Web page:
Texans need verdict on Paxton charges
It’s a good thing that Texans who have been hoping for a resolution to the three felony charges hanging over their attorney general have learned to be patient. The case that has dragged on since 2015 has seen another procedural setback. It certainly won’t be cleared up this year, and given the track record of this case, there are no guarantees for 2019.
Which is a shame because … this is not normal. Even though Texans have grown accustomed to the highest law enforcement official in the state spending most of his first term facing serious charges — and really, they had no other choice — it’s not supposed to be like this.
Under our system of government, high-ranking legal officials like an attorney general or Supreme Court judge should not be serving under a cloud. Taxpayers should have a certain degree of confidence in their ethical standards and ability to do their jobs. That’s true of any public official, from dog catcher to ag commissioner, but it’s especially important for the men and women who are charged with upholding our laws and prosecuting people who don’t. You sort of want to know they’ll be ordering mug shots to be taken, not posing for them.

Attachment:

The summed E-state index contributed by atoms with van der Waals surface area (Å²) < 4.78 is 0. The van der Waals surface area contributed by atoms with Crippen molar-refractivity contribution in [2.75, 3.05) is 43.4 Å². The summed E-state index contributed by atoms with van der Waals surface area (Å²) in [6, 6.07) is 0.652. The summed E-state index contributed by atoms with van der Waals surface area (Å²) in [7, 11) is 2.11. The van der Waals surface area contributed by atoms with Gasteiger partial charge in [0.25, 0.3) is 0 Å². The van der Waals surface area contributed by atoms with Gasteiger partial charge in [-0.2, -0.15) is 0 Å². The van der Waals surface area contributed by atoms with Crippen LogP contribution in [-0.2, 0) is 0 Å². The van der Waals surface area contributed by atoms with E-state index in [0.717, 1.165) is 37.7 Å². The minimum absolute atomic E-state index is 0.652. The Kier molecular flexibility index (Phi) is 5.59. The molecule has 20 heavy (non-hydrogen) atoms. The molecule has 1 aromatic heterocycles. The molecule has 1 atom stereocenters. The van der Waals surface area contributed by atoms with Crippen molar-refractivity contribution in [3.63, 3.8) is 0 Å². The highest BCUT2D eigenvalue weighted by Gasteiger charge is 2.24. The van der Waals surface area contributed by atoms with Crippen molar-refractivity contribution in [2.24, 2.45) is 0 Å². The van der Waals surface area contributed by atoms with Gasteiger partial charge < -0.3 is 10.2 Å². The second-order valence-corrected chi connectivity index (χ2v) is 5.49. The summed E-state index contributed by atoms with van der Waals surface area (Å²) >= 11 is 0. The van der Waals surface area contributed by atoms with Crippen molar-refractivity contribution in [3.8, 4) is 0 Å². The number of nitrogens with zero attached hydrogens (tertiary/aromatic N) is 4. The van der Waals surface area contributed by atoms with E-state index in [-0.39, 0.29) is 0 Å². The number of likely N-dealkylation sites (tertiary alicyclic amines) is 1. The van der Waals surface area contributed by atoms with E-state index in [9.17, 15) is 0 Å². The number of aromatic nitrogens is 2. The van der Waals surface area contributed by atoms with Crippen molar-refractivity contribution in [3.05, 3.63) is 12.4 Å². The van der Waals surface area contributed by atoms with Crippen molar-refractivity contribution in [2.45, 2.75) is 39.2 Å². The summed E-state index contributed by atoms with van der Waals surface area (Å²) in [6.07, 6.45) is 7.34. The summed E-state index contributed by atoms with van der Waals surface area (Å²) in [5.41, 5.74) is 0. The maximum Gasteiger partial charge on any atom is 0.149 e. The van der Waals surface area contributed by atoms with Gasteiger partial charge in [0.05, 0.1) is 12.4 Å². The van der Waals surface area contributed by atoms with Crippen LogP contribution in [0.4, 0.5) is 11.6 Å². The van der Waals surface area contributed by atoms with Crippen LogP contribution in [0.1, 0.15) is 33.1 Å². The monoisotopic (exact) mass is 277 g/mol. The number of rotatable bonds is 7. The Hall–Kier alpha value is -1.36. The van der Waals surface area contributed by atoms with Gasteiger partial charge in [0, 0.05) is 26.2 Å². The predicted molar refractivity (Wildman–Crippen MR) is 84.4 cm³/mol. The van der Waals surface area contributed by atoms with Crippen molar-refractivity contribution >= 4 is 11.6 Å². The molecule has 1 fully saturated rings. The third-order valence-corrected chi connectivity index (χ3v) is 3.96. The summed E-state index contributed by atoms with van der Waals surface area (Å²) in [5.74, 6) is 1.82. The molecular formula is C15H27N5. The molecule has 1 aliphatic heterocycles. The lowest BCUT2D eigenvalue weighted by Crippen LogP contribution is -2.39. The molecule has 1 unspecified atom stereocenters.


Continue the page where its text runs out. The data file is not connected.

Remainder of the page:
But of course all that has gone out the window with Ken Paxton. And the multiyear status of this case is no accident. It appears that Paxton wants to keep fighting procedural battles to avoid a trial on the nuts and bolts of this case. If he were innocent, you might think he’d want his name cleared as soon as possible, being attorney general and all.
The latest glitch involves a successful move by Paxton’s attorneys to challenge the payment rate for the special prosecutors handing this case. The Texas Court of Criminal Appeals ruled that a trial court in Collins County exceeded its authority when it agreed to pay the special prosecutors more than the county’s standard rates. So that court ordered the trial court judge in Harris County to issue a new order on the pay rate for the special prosecutors.
The prosecutors have hinted they might drop the case if they are not paid what they believe their time is worth — in this case, $300 per hour. That is far more than special prosecutors typically earn, but then again, this is hardly a run-of-the-mill case. If the special prosecutors walk away from this case, the trial judge could try to find attorneys who would handle it for whatever amount he decides. Or he might dismiss the whole thing.
At a minimum, it looks like several more weeks (or months) of delay, with the possibility that Paxton’s lawyers could appeal whatever ruling is reached — extending the whole circus for several more weeks or months.
That would be an injustice, because Texans deserve to know if their attorney general is innocent or guilty of these charges. The case should not just melt away because of time and procedural ping-pong. Unfortunately, that’s been the story for three years, heading into a fourth. That pattern needs to end, and soon.